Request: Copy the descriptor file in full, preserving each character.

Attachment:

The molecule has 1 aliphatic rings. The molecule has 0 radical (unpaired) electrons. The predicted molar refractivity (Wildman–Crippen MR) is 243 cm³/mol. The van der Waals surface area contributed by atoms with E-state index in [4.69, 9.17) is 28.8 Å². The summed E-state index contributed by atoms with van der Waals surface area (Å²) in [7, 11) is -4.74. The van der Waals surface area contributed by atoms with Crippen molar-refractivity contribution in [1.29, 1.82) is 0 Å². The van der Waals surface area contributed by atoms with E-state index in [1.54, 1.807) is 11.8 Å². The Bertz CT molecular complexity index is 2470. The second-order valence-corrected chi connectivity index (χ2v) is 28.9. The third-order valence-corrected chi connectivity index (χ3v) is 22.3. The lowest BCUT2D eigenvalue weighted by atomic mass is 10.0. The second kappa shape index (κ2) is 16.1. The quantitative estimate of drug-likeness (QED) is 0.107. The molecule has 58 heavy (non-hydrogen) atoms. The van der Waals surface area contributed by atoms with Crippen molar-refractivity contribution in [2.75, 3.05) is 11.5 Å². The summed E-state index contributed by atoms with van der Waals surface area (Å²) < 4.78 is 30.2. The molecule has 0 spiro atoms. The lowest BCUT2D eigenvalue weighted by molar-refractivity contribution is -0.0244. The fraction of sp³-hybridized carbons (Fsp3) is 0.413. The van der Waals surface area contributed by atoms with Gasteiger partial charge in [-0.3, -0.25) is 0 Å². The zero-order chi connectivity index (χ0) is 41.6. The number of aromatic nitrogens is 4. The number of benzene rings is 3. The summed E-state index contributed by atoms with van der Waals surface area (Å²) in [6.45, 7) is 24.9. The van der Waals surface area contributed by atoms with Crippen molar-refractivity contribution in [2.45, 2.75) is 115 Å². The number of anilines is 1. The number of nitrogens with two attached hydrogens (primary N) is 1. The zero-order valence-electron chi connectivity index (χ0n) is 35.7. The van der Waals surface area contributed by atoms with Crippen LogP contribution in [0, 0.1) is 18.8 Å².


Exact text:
The molecule has 1 aliphatic rings. The molecule has 0 radical (unpaired) electrons. The predicted molar refractivity (Wildman–Crippen MR) is 243 cm³/mol. The van der Waals surface area contributed by atoms with E-state index in [4.69, 9.17) is 28.8 Å². The summed E-state index contributed by atoms with van der Waals surface area (Å²) in [7, 11) is -4.74. The van der Waals surface area contributed by atoms with Crippen molar-refractivity contribution in [1.29, 1.82) is 0 Å². The van der Waals surface area contributed by atoms with E-state index in [1.54, 1.807) is 11.8 Å². The Bertz CT molecular complexity index is 2470. The second-order valence-corrected chi connectivity index (χ2v) is 28.9. The third-order valence-corrected chi connectivity index (χ3v) is 22.3. The lowest BCUT2D eigenvalue weighted by atomic mass is 10.0. The second kappa shape index (κ2) is 16.1. The quantitative estimate of drug-likeness (QED) is 0.107. The molecule has 58 heavy (non-hydrogen) atoms. The van der Waals surface area contributed by atoms with Crippen molar-refractivity contribution in [2.75, 3.05) is 11.5 Å². The summed E-state index contributed by atoms with van der Waals surface area (Å²) < 4.78 is 30.2. The molecule has 0 spiro atoms. The lowest BCUT2D eigenvalue weighted by molar-refractivity contribution is -0.0244. The fraction of sp³-hybridized carbons (Fsp3) is 0.413. The van der Waals surface area contributed by atoms with Gasteiger partial charge in [-0.3, -0.25) is 0 Å². The zero-order chi connectivity index (χ0) is 41.6. The number of aromatic nitrogens is 4. The number of benzene rings is 3. The summed E-state index contributed by atoms with van der Waals surface area (Å²) in [6.45, 7) is 24.9. The van der Waals surface area contributed by atoms with Crippen molar-refractivity contribution in [2.45, 2.75) is 115 Å². The number of anilines is 1. The number of nitrogens with two attached hydrogens (primary N) is 1. The zero-order valence-electron chi connectivity index (χ0n) is 35.7. The van der Waals surface area contributed by atoms with Crippen LogP contribution in [0, 0.1) is 18.8 Å².